A quick blog about something bizarre I encountered recently when recording Cisco’s Model Driven Telemetry content in our DEVOCR course. 

The thing about Model-Driven Telemetry (henceforth referred to as MDT) is that whole “Model” thing. When configuring MDT on a Cisco device, the data that you want to stream is in fact identified by a YANG model. Let’s examine the commands using my sample repo from my Cisco-MDT-TIG Stack that is containerized. 

telemetry ietf subscription 2
 encoding encode-kvgpb
 filter xpath /interfaces-ios-xe-oper:interfaces/interface[name='GigabitEthernet1']/statistics
 stream yang-push
 update-policy periodic 500
 receiver ip address 57000 protocol grpc-tcp

So these are the commands that enable streaming on a Cisco IOS-XE device. Pay attention to line 3. The filter xpath command walks the YANG model down to the data that you care about using, well, XPath. Here’s the thing about YANG models – they contain lists, no different from a Python list [‘item 1’ , ‘item 2’].

So if you want to identify exactly which interface’s statistics you want to monitor, you will have to specify it in your Xpath. You may be looking ahead and noticing the syntax for querying or filtering in XPath.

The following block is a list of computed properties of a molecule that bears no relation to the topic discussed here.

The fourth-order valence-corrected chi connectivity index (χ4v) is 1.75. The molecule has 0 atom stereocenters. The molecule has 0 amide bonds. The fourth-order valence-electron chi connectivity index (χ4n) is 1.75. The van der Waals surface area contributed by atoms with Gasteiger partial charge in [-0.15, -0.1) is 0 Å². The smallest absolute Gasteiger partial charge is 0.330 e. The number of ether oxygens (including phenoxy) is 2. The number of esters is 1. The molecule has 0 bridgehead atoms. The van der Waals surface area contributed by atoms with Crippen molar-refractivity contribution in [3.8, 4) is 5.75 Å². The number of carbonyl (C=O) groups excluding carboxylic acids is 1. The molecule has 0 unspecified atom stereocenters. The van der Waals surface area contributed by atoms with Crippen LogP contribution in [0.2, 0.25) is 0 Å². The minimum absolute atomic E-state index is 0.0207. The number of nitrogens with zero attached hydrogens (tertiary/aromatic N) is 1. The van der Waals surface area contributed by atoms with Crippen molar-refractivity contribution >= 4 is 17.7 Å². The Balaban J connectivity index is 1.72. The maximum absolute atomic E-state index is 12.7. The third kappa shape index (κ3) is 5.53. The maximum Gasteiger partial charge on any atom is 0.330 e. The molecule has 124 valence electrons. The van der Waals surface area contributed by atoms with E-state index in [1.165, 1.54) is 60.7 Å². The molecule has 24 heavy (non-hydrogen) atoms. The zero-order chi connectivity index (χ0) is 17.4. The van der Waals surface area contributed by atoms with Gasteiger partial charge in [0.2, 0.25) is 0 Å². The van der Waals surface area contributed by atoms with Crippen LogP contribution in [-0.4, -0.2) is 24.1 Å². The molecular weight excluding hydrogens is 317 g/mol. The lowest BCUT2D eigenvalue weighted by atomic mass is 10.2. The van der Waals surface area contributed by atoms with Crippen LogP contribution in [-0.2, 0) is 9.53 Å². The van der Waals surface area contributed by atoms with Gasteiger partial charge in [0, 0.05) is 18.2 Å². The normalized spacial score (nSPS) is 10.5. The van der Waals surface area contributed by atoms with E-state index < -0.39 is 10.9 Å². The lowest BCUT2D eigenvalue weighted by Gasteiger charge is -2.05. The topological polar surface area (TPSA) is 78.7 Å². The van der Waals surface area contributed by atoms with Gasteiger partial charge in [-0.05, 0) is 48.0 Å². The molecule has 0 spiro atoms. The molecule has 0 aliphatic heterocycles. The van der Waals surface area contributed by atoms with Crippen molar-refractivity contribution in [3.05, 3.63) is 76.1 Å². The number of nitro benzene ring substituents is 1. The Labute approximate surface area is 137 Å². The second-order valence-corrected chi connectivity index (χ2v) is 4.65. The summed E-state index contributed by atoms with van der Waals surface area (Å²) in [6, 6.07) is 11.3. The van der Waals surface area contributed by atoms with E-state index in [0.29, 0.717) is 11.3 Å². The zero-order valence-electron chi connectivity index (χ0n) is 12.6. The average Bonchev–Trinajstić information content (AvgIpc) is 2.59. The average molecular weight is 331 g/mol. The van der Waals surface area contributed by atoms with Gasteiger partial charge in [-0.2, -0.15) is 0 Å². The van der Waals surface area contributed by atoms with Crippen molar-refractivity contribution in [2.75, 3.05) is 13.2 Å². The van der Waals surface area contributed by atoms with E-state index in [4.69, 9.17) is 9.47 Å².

The interfaces tier does, in fact, contain a list of interfaces. The next tier is the specific interface, and we specify that interface with the syntax “interface[key=value]”. Makes sense – you want to get statistics on a specific interface so logically we should specify the interface by name, and then we can get it’s statistics.

The challenge comes in when you have to specify TWO keys in order to get to the next tier. I ran into this with Netconf, Restconf, and Streaming Telemetry. Let’s take finding an OSPF Neighbor state, for example.

Pivoting a little bit, examine this RESTCONF URL which navigates the YANG model to get to OSPF neighbor state:,16843009/ospf-area=0/ospf-interface=GigabitEthernet2/ospf-neighbor=

You can see where each list and key|value pair was handled by noticing each = symbol. Very simply, you can see something like ospf-area=0. I’ve already detailed how to handle multiple keys in RESTCONF in a previous post (as seen above in ospf-instance, it uses a comma “,” to separate the values. Ospf-instance is looking for both the address family and the Router-ID expressed in 32 bit format).

So now let’s consider the normal syntax for specifying two keys in XPath using ospf-instance again:

ospf-instance[af="address-family-ipv4" and router-id=16843009]/ospf-area[area-id=0]...

The syntactically correct way to specify two keys in XPath is simply specify an ” and ” in between them. So that’s what you think would be the way to do it in Cisco’s gRPC streaming telemetry. It’s not. The correct way is to specify each key individually.


I honestly went digging for the documentation where I found this little trick (read: frustration) out, but I got lazy. The problem is solved – the solution is to use the two keys separately.